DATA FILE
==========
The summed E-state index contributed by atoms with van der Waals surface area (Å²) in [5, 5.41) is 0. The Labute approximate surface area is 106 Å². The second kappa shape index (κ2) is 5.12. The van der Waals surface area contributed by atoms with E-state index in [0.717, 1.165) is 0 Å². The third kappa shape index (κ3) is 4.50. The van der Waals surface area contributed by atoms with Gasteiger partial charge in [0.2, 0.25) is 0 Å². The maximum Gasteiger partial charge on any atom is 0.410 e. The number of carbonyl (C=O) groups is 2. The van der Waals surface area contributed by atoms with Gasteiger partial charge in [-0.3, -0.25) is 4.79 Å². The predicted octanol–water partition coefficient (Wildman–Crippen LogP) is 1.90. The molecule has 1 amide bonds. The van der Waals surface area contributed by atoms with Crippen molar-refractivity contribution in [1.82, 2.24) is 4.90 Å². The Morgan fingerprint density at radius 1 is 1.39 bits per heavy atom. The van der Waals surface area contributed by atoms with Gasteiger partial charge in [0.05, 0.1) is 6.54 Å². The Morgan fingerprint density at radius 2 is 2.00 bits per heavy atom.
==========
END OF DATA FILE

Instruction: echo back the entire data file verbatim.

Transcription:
The summed E-state index contributed by atoms with van der Waals surface area (Å²) in [5, 5.41) is 0. The Labute approximate surface area is 106 Å². The second kappa shape index (κ2) is 5.12. The van der Waals surface area contributed by atoms with E-state index in [0.717, 1.165) is 0 Å². The third kappa shape index (κ3) is 4.50. The van der Waals surface area contributed by atoms with Gasteiger partial charge in [0.2, 0.25) is 0 Å². The maximum Gasteiger partial charge on any atom is 0.410 e. The number of carbonyl (C=O) groups is 2. The van der Waals surface area contributed by atoms with Gasteiger partial charge in [-0.3, -0.25) is 4.79 Å². The predicted octanol–water partition coefficient (Wildman–Crippen LogP) is 1.90. The molecule has 1 amide bonds. The van der Waals surface area contributed by atoms with Crippen molar-refractivity contribution in [1.82, 2.24) is 4.90 Å². The Morgan fingerprint density at radius 1 is 1.39 bits per heavy atom. The van der Waals surface area contributed by atoms with Gasteiger partial charge in [0.05, 0.1) is 6.54 Å². The Morgan fingerprint density at radius 2 is 2.00 bits per heavy atom.